Pádraig Ó Conaire was born in Galway city in 1882 and died in Dublin in 1928. From 1900 to 1915 he lived in London, where he was employed as a civil servant at the Board of Education. During this period he was a teacher of Irish in classes organised by the Gaelic League and London County Council and took part in plays staged by the League. One of the most distinguished and prolific of the writers of the early Irish-language Revival, he published over 400 short stories, over 200 essays, one novel and a small number of plays. His novel Deoraíocht (1910) was largely set in London and it has been described by James M. Cahalan (The Irish Novel: A Critical History) as “the most innovative, forward looking Irish novel in either language…before the arrival of Joyce as a novelist…”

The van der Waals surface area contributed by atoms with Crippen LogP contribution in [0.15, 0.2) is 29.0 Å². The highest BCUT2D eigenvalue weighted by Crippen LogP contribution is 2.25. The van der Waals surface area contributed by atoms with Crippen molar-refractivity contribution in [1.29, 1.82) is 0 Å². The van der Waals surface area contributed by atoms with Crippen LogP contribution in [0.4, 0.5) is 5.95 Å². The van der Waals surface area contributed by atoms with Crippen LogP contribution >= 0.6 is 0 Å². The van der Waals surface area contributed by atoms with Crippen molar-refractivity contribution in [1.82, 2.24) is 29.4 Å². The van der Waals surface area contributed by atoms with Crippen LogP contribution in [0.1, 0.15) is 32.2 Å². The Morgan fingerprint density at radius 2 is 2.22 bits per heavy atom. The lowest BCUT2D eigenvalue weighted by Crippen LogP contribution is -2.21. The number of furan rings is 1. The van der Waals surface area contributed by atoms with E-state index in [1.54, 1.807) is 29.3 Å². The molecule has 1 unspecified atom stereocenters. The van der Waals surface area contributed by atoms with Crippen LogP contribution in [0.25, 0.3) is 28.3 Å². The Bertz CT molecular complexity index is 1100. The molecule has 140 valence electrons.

Presented in association with the Irish Texts Society:
Dr Pádraigín Riggs
Dr Pádraigín Riggs was a Senior Lecturer in the Department of Modern Irish, UCC, until her recent retirement. She has published studies of the Irish-language writers Donncha Ó Céileachair and Pádraic Ó Conaire, and she is currently engaged in writing a biography of Eleanor Hull, who was a President of the Irish Literary Society and one of the founders of the Irish Texts Society, and its first Honorary Secretary. As well as her prolific academic writing on modern Irish-language literature she is also an established literary critic in that area. She is a member of the Council of the Irish Texts Society and is secretary of the committee that organises the annual Irish Texts Society/UCC Irish Departments Seminar and has edited three volumes of that Seminar’s Proceedings in the ITS Subsidiary Series. She has a deep interest in the history of the Irish in London.